There is endless internet debate on whether you should shoot RAW or JPEG but it all boils down to one thing – control.
RAW files are information – they hold all of the camera data captured by your camera’s sensor, and the format is different for each camera. They can be read by the camera that produced it, or by special software.
A JPEG is a compressed file format used for displaying and printing images. JPEG is also called a lossy format, because repeatedly saving a JPEG file will slowly degrade the quality.
Most photographers start out shooting in JPEG, because the files are smaller and you don’t need a RAW editor to save them. However, RAW files store much more information, especially in the shadows and highlight areas, and allow for custom white balancing to be done. When shooting RAW, white balance, shadows/highlights, contrast, sharpening, color space, and exposure in some way can be managed in your computer. An extra stop of exposure in the highlights and shadows can be recovered when shooting in RAW.
Here is some differences between RAW and JPEG files formats:
Shooting in RAW means you keep all the data from the shadows and the highlights. If you want to make adjustments to bring out that detail, no problem – it’s all there. With a JPEG, it may all register as “shadow” or “white”, depending on the processing engine, meaning you’ll never be able to pull out that detail again. JPEGs only support 16.7 Million colors between pure black and pure white, but your sensor can likely support many times that. This is known as the dynamic range of an image.
Because of this, you can tweak exposure after you’ve taken the picture as long as you got close the first time, which is a huge advantage – especially with selective editing.
RAW files also allow you to choose your white balance after taking the shot since they don’t modify the original sensor data at all. This can be really handy for trickie light or night photography.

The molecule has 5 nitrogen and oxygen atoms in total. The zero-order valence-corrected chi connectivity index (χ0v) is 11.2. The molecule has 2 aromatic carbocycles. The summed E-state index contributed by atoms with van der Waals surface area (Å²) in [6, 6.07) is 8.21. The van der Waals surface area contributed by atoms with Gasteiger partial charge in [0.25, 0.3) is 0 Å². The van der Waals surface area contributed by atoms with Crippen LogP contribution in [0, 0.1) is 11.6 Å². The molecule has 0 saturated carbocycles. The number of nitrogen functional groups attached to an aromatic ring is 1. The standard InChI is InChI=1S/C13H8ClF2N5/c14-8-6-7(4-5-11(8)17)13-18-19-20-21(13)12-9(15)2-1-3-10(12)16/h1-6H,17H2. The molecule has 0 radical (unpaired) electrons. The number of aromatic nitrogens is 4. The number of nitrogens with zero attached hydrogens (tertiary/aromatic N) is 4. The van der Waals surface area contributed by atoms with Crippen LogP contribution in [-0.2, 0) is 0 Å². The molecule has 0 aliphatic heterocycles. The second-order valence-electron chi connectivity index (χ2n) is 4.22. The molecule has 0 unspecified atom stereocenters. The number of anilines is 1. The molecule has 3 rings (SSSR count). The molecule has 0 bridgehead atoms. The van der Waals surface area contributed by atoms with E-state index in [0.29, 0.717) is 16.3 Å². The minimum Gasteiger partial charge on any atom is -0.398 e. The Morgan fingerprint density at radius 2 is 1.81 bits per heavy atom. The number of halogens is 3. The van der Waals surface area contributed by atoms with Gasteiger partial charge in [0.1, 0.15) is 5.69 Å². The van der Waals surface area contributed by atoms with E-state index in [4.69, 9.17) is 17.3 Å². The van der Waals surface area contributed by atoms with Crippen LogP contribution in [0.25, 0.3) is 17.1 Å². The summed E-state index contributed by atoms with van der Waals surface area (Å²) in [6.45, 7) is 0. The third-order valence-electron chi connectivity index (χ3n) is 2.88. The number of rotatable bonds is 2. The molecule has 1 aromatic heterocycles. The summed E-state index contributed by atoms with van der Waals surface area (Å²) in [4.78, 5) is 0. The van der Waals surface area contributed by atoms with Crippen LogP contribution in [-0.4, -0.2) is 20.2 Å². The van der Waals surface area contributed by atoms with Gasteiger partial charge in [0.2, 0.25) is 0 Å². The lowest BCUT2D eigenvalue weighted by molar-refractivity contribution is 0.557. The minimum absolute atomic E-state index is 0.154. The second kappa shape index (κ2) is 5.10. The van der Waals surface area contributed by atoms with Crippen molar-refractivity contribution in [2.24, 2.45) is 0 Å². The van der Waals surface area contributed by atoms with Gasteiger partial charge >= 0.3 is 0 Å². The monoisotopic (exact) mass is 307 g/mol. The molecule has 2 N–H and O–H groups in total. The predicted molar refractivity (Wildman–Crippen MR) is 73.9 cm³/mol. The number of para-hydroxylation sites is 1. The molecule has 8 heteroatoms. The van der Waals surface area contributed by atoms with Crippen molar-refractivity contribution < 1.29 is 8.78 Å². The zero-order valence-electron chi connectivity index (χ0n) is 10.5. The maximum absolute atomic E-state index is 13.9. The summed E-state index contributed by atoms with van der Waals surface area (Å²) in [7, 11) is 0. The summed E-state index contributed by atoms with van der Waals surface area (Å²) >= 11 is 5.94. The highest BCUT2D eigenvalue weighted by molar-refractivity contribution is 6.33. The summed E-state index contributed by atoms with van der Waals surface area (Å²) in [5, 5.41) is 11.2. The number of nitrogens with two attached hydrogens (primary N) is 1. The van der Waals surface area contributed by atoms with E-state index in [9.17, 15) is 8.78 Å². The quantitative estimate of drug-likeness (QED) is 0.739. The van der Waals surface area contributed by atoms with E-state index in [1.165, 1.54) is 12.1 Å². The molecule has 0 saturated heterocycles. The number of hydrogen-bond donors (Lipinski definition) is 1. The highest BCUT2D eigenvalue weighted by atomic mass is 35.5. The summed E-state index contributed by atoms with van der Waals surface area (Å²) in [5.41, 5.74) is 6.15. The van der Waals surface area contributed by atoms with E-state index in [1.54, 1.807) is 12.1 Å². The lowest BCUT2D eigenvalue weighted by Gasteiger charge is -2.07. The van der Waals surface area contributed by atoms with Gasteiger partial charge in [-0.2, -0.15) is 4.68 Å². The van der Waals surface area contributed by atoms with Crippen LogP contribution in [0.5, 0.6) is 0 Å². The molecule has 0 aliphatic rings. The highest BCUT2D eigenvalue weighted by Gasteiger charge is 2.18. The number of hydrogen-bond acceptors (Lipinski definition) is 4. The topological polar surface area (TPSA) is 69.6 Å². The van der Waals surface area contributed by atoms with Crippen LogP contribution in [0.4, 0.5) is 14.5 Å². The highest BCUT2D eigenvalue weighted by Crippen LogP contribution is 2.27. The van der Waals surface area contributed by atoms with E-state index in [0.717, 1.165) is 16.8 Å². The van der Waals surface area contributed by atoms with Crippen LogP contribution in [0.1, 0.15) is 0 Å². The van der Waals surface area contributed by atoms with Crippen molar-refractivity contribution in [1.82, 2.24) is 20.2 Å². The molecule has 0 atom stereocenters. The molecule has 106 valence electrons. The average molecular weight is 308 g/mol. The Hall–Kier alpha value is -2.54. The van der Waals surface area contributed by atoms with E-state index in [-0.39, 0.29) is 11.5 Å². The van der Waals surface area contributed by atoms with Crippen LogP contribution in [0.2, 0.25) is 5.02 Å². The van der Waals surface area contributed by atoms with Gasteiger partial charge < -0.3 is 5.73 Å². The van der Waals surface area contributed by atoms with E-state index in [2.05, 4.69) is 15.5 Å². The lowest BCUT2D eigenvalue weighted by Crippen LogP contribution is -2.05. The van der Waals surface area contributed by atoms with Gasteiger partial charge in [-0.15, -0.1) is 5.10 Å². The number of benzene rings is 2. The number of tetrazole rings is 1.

- Saves all of the data from your camera sensor
- Untouched by image processing engine
- Gives you more data to work with when adjusting color space, white balance, tone, exposure
- Control over white balance
- Better quality noise reduction available on computer
- Has 12-14 bits of color over 8 bits in JPEG
- You can change the exposure of the whole image, or parts of the image
- Has a higher dynamic range
- You end up with the highest possible quality image
- Larger files
- Needs to be converted to TIFF or JPEG to be displayed or printed
- A RAW editor usually needs to be purchased
- Sometimes needs contrast adjustment
- Smaller file size allows more photos to be stored on a memory card
- Faster burst rate
- Photos can be instantly printed or displayed on the screen / web
- Recent dSLR’s do an excellent job of noise reduction, sharpening, exposure control, etc. when creating a JPEG, saving the user time in post-processing and some models allow to process the RAW files directly in camera
- Less computer software required
- Has only 8 bits of color
- Difficult to adjust exposure, recover highlights, and change white balance
- Lossy format means repeated saves slowly degrades image quality. Repeated changes can introduce types on noise known as JPEG artifacts
If you can’t for some reason shoot only in RAW, then shoot in RAW + JPEG format. At first people tend to shoot only in JPEG. Then they started processing RAW files more often, which at first may take a lot of time. Sure, it is possible to get “right” picture in camera but to get best results you need the RAW files.
So, should I shoot RAW or JPEG?
It’s really a personal choice. Try to shoot one day in JPEG, one day in RAW. See if you feel that the additional RAW workflow is worth it to you. Try RAW first with some ambient light shots, that’s where you will initially see the biggest difference in recovering contrast and some color, depending on depth. RAW + JPEG will be the answer for most intermediate and advanced photographers.
If you have a large enough memory card, and space on your hard drive, and think you may ever want to sell photos, definitely shoot in RAW.
Keep in mind that all photos saved in RAW must be converted to a format such as JPEG eventually to display them on the web or to print them.(via Underwater Photography Guide, via Picture Like This)